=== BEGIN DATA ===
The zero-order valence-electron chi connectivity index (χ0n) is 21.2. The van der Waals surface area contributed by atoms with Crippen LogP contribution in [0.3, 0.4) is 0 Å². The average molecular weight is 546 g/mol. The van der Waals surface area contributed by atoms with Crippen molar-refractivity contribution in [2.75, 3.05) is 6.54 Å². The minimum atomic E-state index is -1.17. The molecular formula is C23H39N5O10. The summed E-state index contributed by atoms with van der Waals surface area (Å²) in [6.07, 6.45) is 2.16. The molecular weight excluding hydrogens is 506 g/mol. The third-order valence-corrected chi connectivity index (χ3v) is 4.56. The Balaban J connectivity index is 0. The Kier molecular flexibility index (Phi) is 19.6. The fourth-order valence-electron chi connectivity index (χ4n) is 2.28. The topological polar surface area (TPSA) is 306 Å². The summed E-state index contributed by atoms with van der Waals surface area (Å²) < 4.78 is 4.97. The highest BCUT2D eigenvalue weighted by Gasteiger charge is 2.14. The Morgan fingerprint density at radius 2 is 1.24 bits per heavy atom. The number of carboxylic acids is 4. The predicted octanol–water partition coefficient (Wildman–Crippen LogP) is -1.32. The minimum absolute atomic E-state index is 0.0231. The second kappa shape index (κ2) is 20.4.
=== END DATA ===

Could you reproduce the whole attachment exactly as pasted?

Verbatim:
The zero-order valence-electron chi connectivity index (χ0n) is 21.2. The van der Waals surface area contributed by atoms with Crippen LogP contribution in [0.3, 0.4) is 0 Å². The average molecular weight is 546 g/mol. The van der Waals surface area contributed by atoms with Crippen molar-refractivity contribution in [2.75, 3.05) is 6.54 Å². The minimum atomic E-state index is -1.17. The molecular formula is C23H39N5O10. The summed E-state index contributed by atoms with van der Waals surface area (Å²) in [6.07, 6.45) is 2.16. The molecular weight excluding hydrogens is 506 g/mol. The third-order valence-corrected chi connectivity index (χ3v) is 4.56. The Balaban J connectivity index is 0. The Kier molecular flexibility index (Phi) is 19.6. The fourth-order valence-electron chi connectivity index (χ4n) is 2.28. The topological polar surface area (TPSA) is 306 Å². The summed E-state index contributed by atoms with van der Waals surface area (Å²) < 4.78 is 4.97. The highest BCUT2D eigenvalue weighted by Gasteiger charge is 2.14. The Morgan fingerprint density at radius 2 is 1.24 bits per heavy atom. The number of carboxylic acids is 4. The predicted octanol–water partition coefficient (Wildman–Crippen LogP) is -1.32. The minimum absolute atomic E-state index is 0.0231. The second kappa shape index (κ2) is 20.4.